Have I mentioned before that sometimes when you DIY things don’t go as planned? No? Well you can consider the last week of my life as a testament to that fact, starting with this counter.
The Concrete Stain Debacle
Immediately after installing it there was a quick trip to the concrete specialty store (Did you know those existed? They do. And they sell 2000 grit sandpaper blocks at $20 a pop.) to pick out a stain. A light brown that was meant to tint the gray so that it fit in with the grays and browns in the room better.
What I actually got was orange. And it was not pretty.
Luckily I was smart enough to do a test patch where the sink would cover it up, so no harm done unless you count the $80 for a bottle of stain that will turn 400 square feet of concrete bright orange that can’t be returned.
Then, while talking with the guys at my local paint store, they recommended trying regular old wood stain, since concrete is porous and will absorb almost anything. It seemed like it was worth a shot.
I spent all of last week doing a mad scientist routine over a series of stain cans to get just the right color. I was pretty happy with the results as it went on, but after it dried…
I don’t know what I was thinking painting the stain on in straight lines. If I’d smeared it on in a circular fashion using a rag it probably would have been a lot better. But the real problem is the darker patches of concrete that were highlighted by the stain.
I tried doing a more irregular second coat to clear it up, but no dice.
So, this is what I was doing for most of last week while posting about strawberries. If I’m posting recipes from a kitchen that contains plywood counters, no sink, and no appliances, feel free to take that as a sign that things aren’t going exactly as I planned.
Plan B is to try a darker concrete stain to see if it evens things out, and Plan C is to put a topping like Skimstone on the thing. But by the time we get done with two gallons of concrete stain and/or the Skimstone, I probably could have just bought a slab of granite and called it done. Lesson learned.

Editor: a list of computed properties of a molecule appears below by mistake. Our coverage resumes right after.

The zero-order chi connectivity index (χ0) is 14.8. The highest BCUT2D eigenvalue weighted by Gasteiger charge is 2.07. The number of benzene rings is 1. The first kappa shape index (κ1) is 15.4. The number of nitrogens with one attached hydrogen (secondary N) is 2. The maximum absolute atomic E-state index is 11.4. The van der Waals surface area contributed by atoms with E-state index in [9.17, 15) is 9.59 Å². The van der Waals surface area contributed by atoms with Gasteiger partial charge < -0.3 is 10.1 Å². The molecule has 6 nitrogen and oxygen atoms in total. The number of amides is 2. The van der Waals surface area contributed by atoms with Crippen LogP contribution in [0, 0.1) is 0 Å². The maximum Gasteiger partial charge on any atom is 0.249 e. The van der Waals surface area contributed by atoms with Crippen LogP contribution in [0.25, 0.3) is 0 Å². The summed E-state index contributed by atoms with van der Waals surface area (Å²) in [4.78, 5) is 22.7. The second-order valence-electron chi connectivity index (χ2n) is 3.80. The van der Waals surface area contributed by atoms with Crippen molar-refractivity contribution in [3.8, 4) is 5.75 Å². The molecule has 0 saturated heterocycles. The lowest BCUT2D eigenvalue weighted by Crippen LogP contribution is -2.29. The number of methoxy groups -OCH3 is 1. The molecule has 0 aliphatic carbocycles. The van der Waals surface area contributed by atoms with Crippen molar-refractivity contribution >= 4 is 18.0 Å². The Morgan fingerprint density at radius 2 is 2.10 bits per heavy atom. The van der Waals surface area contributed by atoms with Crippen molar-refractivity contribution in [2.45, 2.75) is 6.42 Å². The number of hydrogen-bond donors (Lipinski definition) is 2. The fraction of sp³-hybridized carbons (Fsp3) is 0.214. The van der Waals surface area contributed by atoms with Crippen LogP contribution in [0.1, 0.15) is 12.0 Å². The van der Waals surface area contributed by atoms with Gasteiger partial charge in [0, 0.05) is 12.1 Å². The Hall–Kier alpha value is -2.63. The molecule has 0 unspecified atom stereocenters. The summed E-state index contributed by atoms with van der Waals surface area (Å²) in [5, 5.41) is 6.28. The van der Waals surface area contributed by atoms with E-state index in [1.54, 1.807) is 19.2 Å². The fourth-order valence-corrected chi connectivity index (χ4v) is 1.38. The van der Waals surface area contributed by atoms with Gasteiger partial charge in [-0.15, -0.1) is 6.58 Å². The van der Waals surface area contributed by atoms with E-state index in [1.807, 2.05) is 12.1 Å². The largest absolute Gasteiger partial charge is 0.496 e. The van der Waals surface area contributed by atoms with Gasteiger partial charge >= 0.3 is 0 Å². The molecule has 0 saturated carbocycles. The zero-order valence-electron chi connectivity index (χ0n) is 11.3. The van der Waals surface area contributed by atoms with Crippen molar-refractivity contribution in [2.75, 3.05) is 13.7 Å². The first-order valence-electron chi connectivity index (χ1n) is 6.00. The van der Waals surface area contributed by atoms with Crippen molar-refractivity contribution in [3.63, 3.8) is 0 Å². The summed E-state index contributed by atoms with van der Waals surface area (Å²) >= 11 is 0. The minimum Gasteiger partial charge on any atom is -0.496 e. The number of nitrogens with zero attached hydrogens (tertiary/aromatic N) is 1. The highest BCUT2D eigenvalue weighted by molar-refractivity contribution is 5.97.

If You Were Doing a Handstand, This Would Be Right
I was installing interior door hardware this weekend and a quick look at the directions led to a shocking revelation…
All of the hardware I installed on the exterior doors about this time last year, is upside down.
(Go ahead, laugh.)
Luckily, this mistake was an easy fix. These Schlage handles can be easily detached by pushing on the release button.
However, on exterior doors (and I’ve had this problem on more than one occasion) you have to put the key in the lock and turn it in order for the handle to release.
Obviously it would be way too easy to break into a house otherwise.
And… we can all return to our fully upright positions now, since all of the handles are facing the right way.
Fine, It Was Just a Little Blood
I mean, I did have what felt like a tree branch sized splinter shoved under my skin this weekend due to some overzealous sanding.
But despite my attempting to use needle-nose pliers in place of tweezers, it wasn’t exactly a gusher…
Actually, I was lucky there was a veteran splinter remover on the premises. I didn’t lose the finger, but I did decide to grout a floor shortly after the operation occurred, so I’m probably going to be picking bits of sand and cement out of my finger for the next few years.
Do you think the fact that it’s always this finger is a karmic sign that perhaps I should stop flipping the bird to crappy drivers?